And as Henri’s favorite saint, Francis of Assisi, said to those he met, “May the Lord give you peace” in this most wonderful time of the year.
It’s Christmas Eve, so I guess Advent is over. I appreciated all your comments about the book – the thoughts it inspired in you, what stood out for you. Writing a book is a lot like sending a grown child out into the world to take up their own life. Sort of like Henri and I are the parents who send Flying, Falling, Catching off to make its own friends and become infinitely more than we could imagine, beyond what we will ever know. But it’s a huge pleasure to catch occasional glimpses of what the book means to readers and listeners. Thank you all.
Merry Christmas and blessings of peace to each of you,
I want to commend Carolyn for writing such a wonderful book about Henri and his friends, The Flying Rodleighs. The book was warm, personal….the italicized parts where Henri was sharing his own thoughts, memories, and notes from his experiences with the Rodleighs just made me feel as if I have come to know Henri in a deeper way. It’s a book I’m already recommending to my friends! Watching Henri in the one hour documentary Under the Big Top was also a real treat; I got to see Henri in that short film, and as he talked about the Rodleighs, his whole face was just lit-up with excitement and his hands were moving; it was as if he could hardly contain himself, like he was just ready to burst! I truly believe that God Himself brought Henri and the Flying Rodleighs together.
On this Christmas Eve, I want to thank everyone that participated in our Advent book discussion of Flying, Falling, Catching: An Unlikely Story of Finding Freedom. It has been a privilege and a joy to share this Advent journey with you. May you open your hands, let go and fly, and trust that you will be caught by the One who loves you this Christmas and every day of the year. May the Lord richly bless you and yours during this joyous Christmas season.
You might enjoy this brief reflection on the meaning of Christmas that Henri wrote during his time in Latin America (from Nouwen’s book Gracias): “God came to us because he wanted to join us on the road, to listen to our story, and to help us realize that we are not walking in circles but moving towards the house of peace and joy. This is the great mystery of Christmas that continues to give us comfort and consolation: we are not alone on our journey. The God of love who gave us life sent his only Son to be with us at all times and in all places, so that we never have to feel lost in our struggles but always can trust that he walks with us. The challenge is to let God be who he wants to be. A part of us clings to our aloneness and does not allow God to touch us where we are most in pain. Often we hide from him precisely those places in ourselves where we feel guilty, ashamed, confused, and lost. Thus we do not give him a chance to be with us where we feel most alone. Christmas is the renewed invitation not to be afraid and to let him—whose love is greater than our own hearts and minds can comprehend—be our companion. ”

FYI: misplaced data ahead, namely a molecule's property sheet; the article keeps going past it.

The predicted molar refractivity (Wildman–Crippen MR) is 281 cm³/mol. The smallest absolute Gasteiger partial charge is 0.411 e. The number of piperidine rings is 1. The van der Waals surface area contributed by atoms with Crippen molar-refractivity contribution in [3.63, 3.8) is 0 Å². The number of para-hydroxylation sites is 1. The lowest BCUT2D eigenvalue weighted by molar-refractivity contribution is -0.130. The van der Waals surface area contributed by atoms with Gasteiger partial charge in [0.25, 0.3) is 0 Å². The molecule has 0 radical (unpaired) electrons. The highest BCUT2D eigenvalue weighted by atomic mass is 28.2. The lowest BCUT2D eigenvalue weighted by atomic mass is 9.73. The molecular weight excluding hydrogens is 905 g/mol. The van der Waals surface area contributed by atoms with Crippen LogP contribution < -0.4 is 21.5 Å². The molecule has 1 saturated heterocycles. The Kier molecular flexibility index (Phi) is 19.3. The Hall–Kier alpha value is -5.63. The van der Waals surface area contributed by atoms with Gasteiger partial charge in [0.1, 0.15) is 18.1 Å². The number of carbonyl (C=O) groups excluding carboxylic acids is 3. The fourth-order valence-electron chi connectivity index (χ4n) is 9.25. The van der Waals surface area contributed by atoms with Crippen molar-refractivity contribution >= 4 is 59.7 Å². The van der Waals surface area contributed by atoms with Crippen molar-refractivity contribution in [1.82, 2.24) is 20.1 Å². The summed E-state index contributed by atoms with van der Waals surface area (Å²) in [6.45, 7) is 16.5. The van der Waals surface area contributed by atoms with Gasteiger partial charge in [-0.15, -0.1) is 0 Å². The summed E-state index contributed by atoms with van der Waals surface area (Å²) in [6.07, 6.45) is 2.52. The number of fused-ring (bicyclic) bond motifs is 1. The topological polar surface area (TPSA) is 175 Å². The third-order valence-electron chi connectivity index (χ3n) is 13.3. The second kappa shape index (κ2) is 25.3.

Merry Christmas, my friends.
I would of never guessed Rodleigh was the guy on the left, he looks so young!
I also want to thank Carolyn for bringing Henri’s passion to fruition, you are the ‘catcher’ in this scenario, and what a catch! I couldn’t put the book down. I loved your style of your weaving the story of Henri’s window rescue with his journal entries and thoughts on the Flying Rodleighs along with their thoughts as well.
As mentioned being grounded as beloved is life changing. As Henri points out in order to get to that we must let go of what is familiar .The things that are holding us back.He writes about these in his peacemaking books. We are needy and wounded he writes.The needs are anchored in wounds.How easy it is to act out of that place of needs and wounds and how violent that can be.This is humanity .His solution is open handed prayer.Entering into a new dwelling place.A new way of speaking,being together,knowing ,and living.This divine dwelling place brings us peace that the world cannot give.He says that when we pray we let ourselves know that the love we are looking for has already been given to us. The true catcher .The dwelling place that we return to in prayer. We are caught once again as Jesus said to us “make your home in me as I make mine in you. Whoever remains in me ,with me in him ,bears fruit”.So we return to flying,falling,and catching with our prayers that Henri says is the beginning and the end ,the source and the fruit .the core and the context ,the basis and the goal.There is one thing I ask of the Lord,and for this I long : to live in the house of the Lord all the days of my life.For there he keeps me safe in the day of evil.There he hides me in his shelter.And now my head shall be raised above my foes which surround me, and I will offer within his tent the sacrifice of joy . Psalm 27